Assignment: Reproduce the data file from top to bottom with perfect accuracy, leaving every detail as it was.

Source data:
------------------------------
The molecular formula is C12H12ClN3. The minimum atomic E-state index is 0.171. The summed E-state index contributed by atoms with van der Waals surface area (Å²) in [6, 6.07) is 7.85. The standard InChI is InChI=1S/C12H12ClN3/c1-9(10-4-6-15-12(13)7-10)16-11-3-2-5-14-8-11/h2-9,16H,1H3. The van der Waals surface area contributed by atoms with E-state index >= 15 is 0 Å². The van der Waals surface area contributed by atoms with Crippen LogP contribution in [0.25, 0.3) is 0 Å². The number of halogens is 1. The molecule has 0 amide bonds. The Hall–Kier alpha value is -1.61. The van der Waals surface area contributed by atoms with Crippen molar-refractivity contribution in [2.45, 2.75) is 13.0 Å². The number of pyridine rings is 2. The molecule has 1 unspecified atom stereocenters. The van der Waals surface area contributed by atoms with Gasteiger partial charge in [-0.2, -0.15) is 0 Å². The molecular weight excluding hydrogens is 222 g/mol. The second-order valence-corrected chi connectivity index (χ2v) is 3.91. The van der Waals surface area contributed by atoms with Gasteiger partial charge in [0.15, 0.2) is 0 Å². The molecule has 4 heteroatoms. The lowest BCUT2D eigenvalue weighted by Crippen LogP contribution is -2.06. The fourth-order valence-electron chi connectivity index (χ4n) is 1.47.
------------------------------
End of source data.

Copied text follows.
The molecular formula is C12H12ClN3. The minimum atomic E-state index is 0.171. The summed E-state index contributed by atoms with van der Waals surface area (Å²) in [6, 6.07) is 7.85. The standard InChI is InChI=1S/C12H12ClN3/c1-9(10-4-6-15-12(13)7-10)16-11-3-2-5-14-8-11/h2-9,16H,1H3. The van der Waals surface area contributed by atoms with E-state index >= 15 is 0 Å². The van der Waals surface area contributed by atoms with Crippen LogP contribution in [0.25, 0.3) is 0 Å². The number of halogens is 1. The molecule has 0 amide bonds. The Hall–Kier alpha value is -1.61. The van der Waals surface area contributed by atoms with Crippen molar-refractivity contribution in [2.45, 2.75) is 13.0 Å². The number of pyridine rings is 2. The molecule has 1 unspecified atom stereocenters. The van der Waals surface area contributed by atoms with Gasteiger partial charge in [-0.2, -0.15) is 0 Å². The molecular weight excluding hydrogens is 222 g/mol. The second-order valence-corrected chi connectivity index (χ2v) is 3.91. The van der Waals surface area contributed by atoms with Gasteiger partial charge in [0.15, 0.2) is 0 Å². The molecule has 4 heteroatoms. The lowest BCUT2D eigenvalue weighted by Crippen LogP contribution is -2.06. The fourth-order valence-electron chi connectivity index (χ4n) is 1.47.